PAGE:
Kemna Automotive Group Compares 2016 Chevrolet Suburban VS 2016 Ford Expedition In IA

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2016 Chevrolet Suburban

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2016 Chevrolet Suburban

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2016 Ford Expedition

Safety Comparison

Both the Suburban and Expedition EL have child safety locks to prevent children from opening the rear doors. The Suburban has power child safety locks, allowing the driver to activate and deactivate them from the driver's seat and to know when they're engaged. The Expedition EL’s child locks have to be individually engaged at each rear door with a manual switch. The driver can’t know the status of the locks without opening the doors and checking them.

The Suburban has a standard front seat center airbag, which deploys between the driver and front passenger, protecting them from injuries caused by striking each other in serious side impacts. The Expedition EL doesn’t offer front seat center airbags.

The Suburban LTZ offers optional Crash Imminent Braking, which use forward mounted sensors to warn the driver of a possible collision ahead. If the driver doesn’t react and the system determines a collision is imminent, it automatically applies the brakes at full-force in order to reduce the force of the crash or avoid it altogether. The Expedition EL doesn't offer collision warning or crash mitigation brakes.

The Chevrolet Suburban has Daytime Running Lights to help keep it more visible under all conditions. Canadian government studies show that driving with lights during the day reduces accidents by 11% by making vehicles more conspicuous. The Expedition EL doesn’t offer Daytime Running Lights.

The Suburban’s optional lane departure warning system alerts a temporarily inattentive driver when the vehicle begins to leave its lane and gently nudges the vehicle back towards its lane. The Expedition EL doesn’t offer a lane departure warning system.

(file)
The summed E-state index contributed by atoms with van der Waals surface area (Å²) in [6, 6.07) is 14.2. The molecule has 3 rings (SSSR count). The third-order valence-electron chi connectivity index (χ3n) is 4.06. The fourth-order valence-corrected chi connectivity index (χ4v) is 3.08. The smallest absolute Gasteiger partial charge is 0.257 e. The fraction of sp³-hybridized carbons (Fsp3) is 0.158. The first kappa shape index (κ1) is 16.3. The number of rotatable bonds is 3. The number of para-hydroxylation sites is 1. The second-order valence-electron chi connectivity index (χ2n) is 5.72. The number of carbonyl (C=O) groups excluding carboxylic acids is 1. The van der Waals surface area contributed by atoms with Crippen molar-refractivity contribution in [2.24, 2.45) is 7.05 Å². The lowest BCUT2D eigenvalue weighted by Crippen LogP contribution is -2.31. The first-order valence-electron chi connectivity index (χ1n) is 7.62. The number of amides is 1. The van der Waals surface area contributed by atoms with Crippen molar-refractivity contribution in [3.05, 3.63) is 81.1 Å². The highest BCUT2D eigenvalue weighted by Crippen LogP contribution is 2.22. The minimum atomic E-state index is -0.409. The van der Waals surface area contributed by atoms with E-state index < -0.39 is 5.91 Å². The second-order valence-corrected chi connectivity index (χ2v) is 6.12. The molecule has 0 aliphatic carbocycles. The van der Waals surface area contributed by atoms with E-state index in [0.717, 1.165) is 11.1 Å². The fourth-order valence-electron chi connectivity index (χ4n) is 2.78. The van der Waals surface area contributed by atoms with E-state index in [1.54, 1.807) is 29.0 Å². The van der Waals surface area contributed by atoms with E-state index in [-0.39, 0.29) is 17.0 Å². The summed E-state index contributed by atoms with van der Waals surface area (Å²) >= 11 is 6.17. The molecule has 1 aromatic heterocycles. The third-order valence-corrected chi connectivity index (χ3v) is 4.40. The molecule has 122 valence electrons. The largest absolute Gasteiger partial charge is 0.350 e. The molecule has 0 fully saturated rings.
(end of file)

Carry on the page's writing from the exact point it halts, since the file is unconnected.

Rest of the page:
Both the Suburban and the Expedition EL have standard driver and passenger frontal airbags, front side-impact airbags, side-impact head airbags, front seatbelt pretensioners, height adjustable front shoulder belts, plastic fuel tanks, four-wheel antilock brakes, traction control, electronic stability systems to prevent skidding, rearview cameras, available all wheel drive, blind spot warning systems, front parking sensors and rear cross-path warning.

Warranty Comparison

The Suburban’s corrosion warranty is 1 year longer than the Expedition EL’s (6 vs. 5 years).

Chevrolet pays for scheduled maintenance on the Suburban for 2 years and 24,000 miles. Chevrolet will pay for oil changes, lubrication and any other required maintenance. Ford doesn’t pay scheduled maintenance for the Expedition EL.

Reliability Comparison

The Suburban has a standard “limp home system” to keep drivers from being stranded if most or all of the engine’s coolant is lost. The engine will run on only half of its cylinders at a time, reduce its power and light a warning lamp on the dashboard so the driver can get to a service station for repairs. The Expedition EL doesn’t offer a lost coolant limp home mode, so a coolant leak could strand you or seriously damage the truck’s engine.

J.D. Power and Associates’ 2015 Initial Quality Study of new car owners surveyed provide the statistics that show that Chevrolet vehicles are better in initial quality than Ford vehicles. J.D. Power ranks Chevrolet 7th in initial quality, above the industry average. With 6 more problems per 100 vehicles, Ford is ranked 12th.

J.D. Power and Associates’ 2015 survey of the owners of three-year-old vehicles provides the long-term dependability statistics that show that Chevrolet vehicles are more reliable than Ford vehicles. J.D. Power ranks Chevrolet 9th in reliability, above the industry average. With 65 more problems per 100 vehicles, Ford is ranked 24th.

Fuel Economy and Range Comparison

On the EPA test cycle the Suburban gets better fuel mileage than the Expedition EL:


Expedition EL



16 city/23 hwy

15 city/21 hwy




15 city/22 hwy

14 city/20 hwy


An engine control system that can shut down half of the engine’s cylinders helps improve the Suburban’s fuel efficiency. The Expedition EL doesn’t offer a system that can shut down part of the engine.

Suspension and Handling Comparison

For better handling and stability, the track (width between the wheels) on the Suburban is 1.7 inches wider in the front and 1.5 inches wider in the rear than on the Expedition EL.

For better maneuverability, the Suburban’s turning circle is 2.5 feet tighter than the Expedition EL’s (43 feet vs. 45.5 feet).

Chassis Comparison